Sonntag, August 06, 2006

Eric Schmidt...

Google CEO Schmidt ist smarter als ich dachte (ich hatte kein so gutes Bild von ihm wegen seinem Engagement bei Novell...).

Bei einer Wirtschaftskonferenz in Stanford gab es ein interessantes Q&A:

"Q: Do you think the relationship between universities and companies are in a good shape in Silicon Valley?"

"A: It's interesing when you look at the pattern: For 20 years in my other jobs i tried to reproduce [the following:]
2 grad students working with a strong faculty member in a university, creating enormous value, and every time the univerities win. (...)
The combination of a dedicated faculty member, graduate students who work 24 hours a day, no sense of limits, no sense of the impact they can have, people holding them back, a robust venture industry, good exit strategies for them, has produced tremendous economic societal, technological, human impact. (...) And we really are the envy of the rest of the world. The funny thing is, we can explain this to other governments in other societies, and they won't get it.
They think, if your company will fail, that you should go to jail. Or, if you have losses, you can't recover them. So, I have developed a tremendous respect towards the actors that have built this infrastructure over the last 50 years, and I will tell you that one of the actors is the United States government. I was, for example, when I was at XeroX PARC, on a doctoral grant. And so, let's not forget that's the universities, the government funding, the work of the graduate students, the dedication of the junior faculty, that creates it."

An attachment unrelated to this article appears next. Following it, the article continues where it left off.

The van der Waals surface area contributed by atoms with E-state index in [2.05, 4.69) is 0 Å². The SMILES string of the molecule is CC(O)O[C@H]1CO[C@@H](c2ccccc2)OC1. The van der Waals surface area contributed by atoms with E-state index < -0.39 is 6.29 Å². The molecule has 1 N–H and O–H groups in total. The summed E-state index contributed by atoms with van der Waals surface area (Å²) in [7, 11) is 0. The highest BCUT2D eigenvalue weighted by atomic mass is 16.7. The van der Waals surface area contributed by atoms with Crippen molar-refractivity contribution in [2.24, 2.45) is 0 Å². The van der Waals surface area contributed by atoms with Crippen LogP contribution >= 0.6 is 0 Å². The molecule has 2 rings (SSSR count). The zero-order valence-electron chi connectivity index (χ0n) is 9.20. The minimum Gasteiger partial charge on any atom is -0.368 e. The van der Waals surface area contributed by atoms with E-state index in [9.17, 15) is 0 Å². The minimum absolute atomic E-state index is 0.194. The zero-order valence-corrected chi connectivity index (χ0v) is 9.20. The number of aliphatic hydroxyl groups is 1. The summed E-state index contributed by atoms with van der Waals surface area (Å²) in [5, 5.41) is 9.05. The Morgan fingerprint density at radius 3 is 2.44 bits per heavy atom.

"What are the problems of a company of 2 guys working in a garage to a global company with 1000s of employees working in different countries, nations and cultures?"

Google has every known problem in time compression. If I'd ask you about problems of a fast-growing company you'd list things like who to promote, who to hire, who do I get a new job, where do I move to, and so on.
At Google all these things occur in parallel very very fast. So, we knew this when we saw the possibilities of monetization, which came through our advertising network, and as a result we organized the company so that it is very decentralized.
And ultimately all these organizations can only grow through decentralization. So we try to empower as much as we can individuals. So we have a number of interesting rules: For example, the engineers are told to work 20% of their time on whatever they want to, which is unheard of in companies of our scale. We spend 70% of our time priorities on core business, 20% on adjacent businesses and 10% on other. And, much of what you see in the press is about the 10% of other. And so sometimes I get approached by someone who says "Did you know that you'ss about to do this attack this and that..." and I say, "I'll go find him." This one person takes on this entire industry, which is a 10% project which means we're experimenting with.
And one of the characteristics of experiments is that it's fine for them to fail. So if you can build a culture which can in a decentralized way scale, especially globally, then you can build something that can scale very very quickly, and is also durable.

Passend dazu: Ausschnitte aus einem Rhetorikkurs von 1988. Weiß der Geier wie so was ins Netz kommt... Sicher nicht als Beispiel für Brillenmode...